3. During 1862, the Mayor of the time had appointed a commission to study the change of the name of the city. A measure to this effect was suggested by a dispatch from the government commissioner at the request of the Ministry of the Interior to avoid confusion caused by the numerous toponyms bearing the name of Fratta. "The commission was composed of the municipal secretary Dr. Ruggero Burelli, the chief engineer of the Municipality of Genesio Perugini, who was completing the history of Fratta left incomplete by the canonical uncle Antonio Guerrini who died in 1845, and by the lawyer Costantino Magi Spinetti.

The report presented to the Mayor closed by suggesting a range of four possible names and advocated that of Umberta or Umbertide because it is more closely linked to the memory of its alleged founders descendants of Uberto Ranieri. "Fracta filiorum Uberti is always called even in the ancient Perugian statutes", mentioned a passage in the report. It is worth noting that it does not state that Uberto or Umberto is also the name indicated by the letter "V" contained in the coat of arms (FOV) in order to reinforce the indication suggested in favor of the choice of Umberta or Umbertide by the City Council. It would seem evident that in the conviction of the three commissioners that "V" did not refer to any of the Ranieri, but meant something of different.

 

 

 

 

 

 

 

 

 

 

 

 

 

 

 

 

 

 

 

 

 

 

4. In Lauri's Latin, the ancient and correct expression of the Perugian statutes “Fracta filiorum Uberti” becomes “Fracta insigne Ubertinorum oppidum”, with a very strange philological contamination. In this regard, it is useful to recall the sharp judgment that Luigi Bonazzi gives of the cited author: “With Bonciario we generally returned to Latin vomit. The fellow disciple, Baldassarre Ansidei, prefect of the Vatican library, and the scholar Giambattista Lauri, both placed between one century and the next, continued to latin with fury, especially Lauri, on the same themes as the fellow citizen rhetorician, one until 1614 , the other up to 1629 ... " (4) .

Uberto Ranieri's descendants are called by Lauri "Umbertini" as if the sons of Pietro, Giovanni or Giacomo could be called "Pietrini, Giovannini or Giacobini". Such a license is completely foreign to the Latin language, as indeed to the Italian one, which at most could have tolerated Ranierorum and never Ubertinorum. But the Latins and the Latinists have always prefixed gens to noble names, therefore gens Claudia, gens Cornelia, gens Fabia, and, if anything. "gens Raniera" would have been the correct expression. Bonazzi's judgment on Lauri's "Latin with furore" seems completely founded. It seems very strange, therefore, that the letter "V" stands for "Uberti" because this does not correspond to the historical truth as the founders were his sons (Ugo, Ingilberto and Benedetto) and even more strange that it stands for “Ubertinorum” due to philological incompatibility.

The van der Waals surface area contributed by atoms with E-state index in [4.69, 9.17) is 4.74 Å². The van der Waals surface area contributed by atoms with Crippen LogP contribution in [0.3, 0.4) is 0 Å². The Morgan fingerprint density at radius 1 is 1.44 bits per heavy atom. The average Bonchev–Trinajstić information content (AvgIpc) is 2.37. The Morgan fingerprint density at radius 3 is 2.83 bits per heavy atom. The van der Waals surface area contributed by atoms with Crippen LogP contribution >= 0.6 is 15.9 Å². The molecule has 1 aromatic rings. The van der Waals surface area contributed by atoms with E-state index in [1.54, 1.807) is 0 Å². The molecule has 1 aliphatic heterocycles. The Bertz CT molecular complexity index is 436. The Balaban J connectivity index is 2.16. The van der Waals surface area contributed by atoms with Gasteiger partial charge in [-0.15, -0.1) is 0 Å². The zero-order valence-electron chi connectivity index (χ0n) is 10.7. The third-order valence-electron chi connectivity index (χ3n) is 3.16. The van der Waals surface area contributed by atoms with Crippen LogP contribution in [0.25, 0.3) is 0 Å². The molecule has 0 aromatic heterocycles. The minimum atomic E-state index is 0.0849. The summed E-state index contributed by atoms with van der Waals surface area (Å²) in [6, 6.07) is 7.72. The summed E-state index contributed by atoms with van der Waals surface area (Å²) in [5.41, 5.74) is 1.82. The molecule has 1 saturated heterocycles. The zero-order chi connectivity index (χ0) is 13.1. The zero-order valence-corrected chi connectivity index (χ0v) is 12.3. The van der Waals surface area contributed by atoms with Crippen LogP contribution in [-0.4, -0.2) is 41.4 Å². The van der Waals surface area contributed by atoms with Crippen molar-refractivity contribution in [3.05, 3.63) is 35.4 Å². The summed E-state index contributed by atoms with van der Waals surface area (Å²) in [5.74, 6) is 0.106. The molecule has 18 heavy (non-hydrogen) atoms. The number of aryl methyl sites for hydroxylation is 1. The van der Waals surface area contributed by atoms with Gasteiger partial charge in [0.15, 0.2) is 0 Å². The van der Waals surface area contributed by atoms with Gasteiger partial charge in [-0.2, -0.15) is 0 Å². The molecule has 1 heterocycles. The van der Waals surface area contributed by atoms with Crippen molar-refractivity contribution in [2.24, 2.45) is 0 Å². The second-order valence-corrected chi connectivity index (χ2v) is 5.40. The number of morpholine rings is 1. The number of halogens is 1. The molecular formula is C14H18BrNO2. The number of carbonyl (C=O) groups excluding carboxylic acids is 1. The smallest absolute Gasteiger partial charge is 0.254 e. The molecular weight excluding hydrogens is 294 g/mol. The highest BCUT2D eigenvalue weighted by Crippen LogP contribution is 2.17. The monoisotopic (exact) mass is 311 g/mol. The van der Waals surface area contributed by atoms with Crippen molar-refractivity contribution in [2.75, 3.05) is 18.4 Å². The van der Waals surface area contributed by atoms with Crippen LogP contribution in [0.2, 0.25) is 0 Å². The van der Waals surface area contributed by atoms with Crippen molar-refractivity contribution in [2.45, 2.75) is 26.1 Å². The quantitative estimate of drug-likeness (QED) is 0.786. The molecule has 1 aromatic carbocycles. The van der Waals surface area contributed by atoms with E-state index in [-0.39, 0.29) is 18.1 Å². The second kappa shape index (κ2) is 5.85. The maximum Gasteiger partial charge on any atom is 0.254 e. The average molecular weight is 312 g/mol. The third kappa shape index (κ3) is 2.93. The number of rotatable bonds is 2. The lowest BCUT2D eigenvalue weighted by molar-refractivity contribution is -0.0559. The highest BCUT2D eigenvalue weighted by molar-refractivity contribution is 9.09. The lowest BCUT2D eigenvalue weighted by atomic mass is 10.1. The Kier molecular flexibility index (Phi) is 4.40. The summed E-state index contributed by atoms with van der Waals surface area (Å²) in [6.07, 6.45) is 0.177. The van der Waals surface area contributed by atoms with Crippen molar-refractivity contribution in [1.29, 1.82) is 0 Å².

I agree with what Guerrini affirms, towards whom I have respect and admiration for the seriousness and scruple, unrelated to some of his critics, with whom he has treated the history of the Land of Fratta. Personally, however, on the basis of the considerations set out in n. 4, I have serious doubts that 'Y' could mean "Uberti", even before 1643. That letter could, in fact, refer to Ugolino who ceded the Fratta to Perugia on February 12, 1189 or to the much better known Ugo, king of Italy, from which the Ranieri descended. It seems strange that history is entrusted with the name of Uberto who had the sole merit of having given birth to the person who rebuilt the castle destroyed by the Goths. One of Uberto's sons, an important element not to be underestimated , was called just Ugo as the most famous ancestor (the grandfather).

 

Note:

 

(1) See History of the Land of Fratta now Umbertide, Tipografia Tiberina, 1883, page 174.

(2) See Umbertide and Umbertidesi in history, Unione Arti Grafiche, Città di Castello, 1959, page 247.

(3) Testimony of the Bishop of Gubbio, Monsignor Pietro Bottaccioli.

(4) Luigi Bonazzi, History of Perugia, Vol. 11, p. 251, Union of Graphic Arts, Città di Castello. 1960.

 

Sources:

“A FREE MAN - Roberto Sciurpa, a passionate civil commitment” - by Federico Sciurpa

- Petruzzi publisher, Città di Castello, June 2012

 

Stemma di Umbertide.jpg
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Roberto Sciurpa tells the story of
Umbertide to school pupils
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The Municipality of Umbertide
 
Enlargement of the coat of arms of Umbertide
located to the right of the access door
Autore ignoto - La Madonna e S. Erasmo.j
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Unknown author. The Madonna and Sant'Erasmo.
Roberto Sciurpa and Petruzz i, in 2007, during the press
of the last volume of the history of Umbertide.
Decreto regio Fratta - Umbertide.JPG
DELIBERA UMBERTIDE.jpg
Un uomo libero - Sciurpa.jpg
The cover of the book that his son Federico dedicated to his father Roberto
The royal decree of 29.3.1863
authorizing the name change
The poster communicating the name change
from Fratta to Umbertide